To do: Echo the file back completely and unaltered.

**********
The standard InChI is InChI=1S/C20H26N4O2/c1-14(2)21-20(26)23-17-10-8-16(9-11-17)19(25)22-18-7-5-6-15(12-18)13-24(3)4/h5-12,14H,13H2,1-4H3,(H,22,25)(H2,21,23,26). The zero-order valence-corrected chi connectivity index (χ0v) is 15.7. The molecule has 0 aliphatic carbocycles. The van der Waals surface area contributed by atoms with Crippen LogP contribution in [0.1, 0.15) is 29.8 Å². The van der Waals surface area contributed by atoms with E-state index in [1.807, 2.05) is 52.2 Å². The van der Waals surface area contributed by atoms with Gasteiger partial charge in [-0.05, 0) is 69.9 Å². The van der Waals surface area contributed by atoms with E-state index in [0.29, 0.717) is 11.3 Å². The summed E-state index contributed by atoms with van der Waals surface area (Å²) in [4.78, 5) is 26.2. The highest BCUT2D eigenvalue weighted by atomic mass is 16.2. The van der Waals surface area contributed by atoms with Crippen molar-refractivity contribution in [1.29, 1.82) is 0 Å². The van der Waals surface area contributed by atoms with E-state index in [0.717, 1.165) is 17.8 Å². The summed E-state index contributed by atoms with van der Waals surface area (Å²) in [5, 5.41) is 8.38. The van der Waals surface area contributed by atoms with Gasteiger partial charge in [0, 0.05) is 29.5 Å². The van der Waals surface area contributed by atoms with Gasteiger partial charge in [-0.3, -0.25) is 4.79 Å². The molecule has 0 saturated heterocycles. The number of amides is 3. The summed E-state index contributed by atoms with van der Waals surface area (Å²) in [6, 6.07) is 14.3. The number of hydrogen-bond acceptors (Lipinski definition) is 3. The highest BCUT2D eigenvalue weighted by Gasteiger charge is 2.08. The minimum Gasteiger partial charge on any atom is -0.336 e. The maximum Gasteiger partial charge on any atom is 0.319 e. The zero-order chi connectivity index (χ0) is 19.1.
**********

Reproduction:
The standard InChI is InChI=1S/C20H26N4O2/c1-14(2)21-20(26)23-17-10-8-16(9-11-17)19(25)22-18-7-5-6-15(12-18)13-24(3)4/h5-12,14H,13H2,1-4H3,(H,22,25)(H2,21,23,26). The zero-order valence-corrected chi connectivity index (χ0v) is 15.7. The molecule has 0 aliphatic carbocycles. The van der Waals surface area contributed by atoms with Crippen LogP contribution in [0.1, 0.15) is 29.8 Å². The van der Waals surface area contributed by atoms with E-state index in [1.807, 2.05) is 52.2 Å². The van der Waals surface area contributed by atoms with Gasteiger partial charge in [-0.05, 0) is 69.9 Å². The van der Waals surface area contributed by atoms with E-state index in [0.29, 0.717) is 11.3 Å². The summed E-state index contributed by atoms with van der Waals surface area (Å²) in [4.78, 5) is 26.2. The highest BCUT2D eigenvalue weighted by atomic mass is 16.2. The van der Waals surface area contributed by atoms with Crippen molar-refractivity contribution in [1.29, 1.82) is 0 Å². The van der Waals surface area contributed by atoms with E-state index in [0.717, 1.165) is 17.8 Å². The summed E-state index contributed by atoms with van der Waals surface area (Å²) in [5, 5.41) is 8.38. The van der Waals surface area contributed by atoms with Gasteiger partial charge in [0, 0.05) is 29.5 Å². The van der Waals surface area contributed by atoms with Gasteiger partial charge in [-0.3, -0.25) is 4.79 Å². The molecule has 0 saturated heterocycles. The number of amides is 3. The summed E-state index contributed by atoms with van der Waals surface area (Å²) in [6, 6.07) is 14.3. The number of hydrogen-bond acceptors (Lipinski definition) is 3. The highest BCUT2D eigenvalue weighted by Gasteiger charge is 2.08. The minimum Gasteiger partial charge on any atom is -0.336 e. The maximum Gasteiger partial charge on any atom is 0.319 e. The zero-order chi connectivity index (χ0) is 19.1.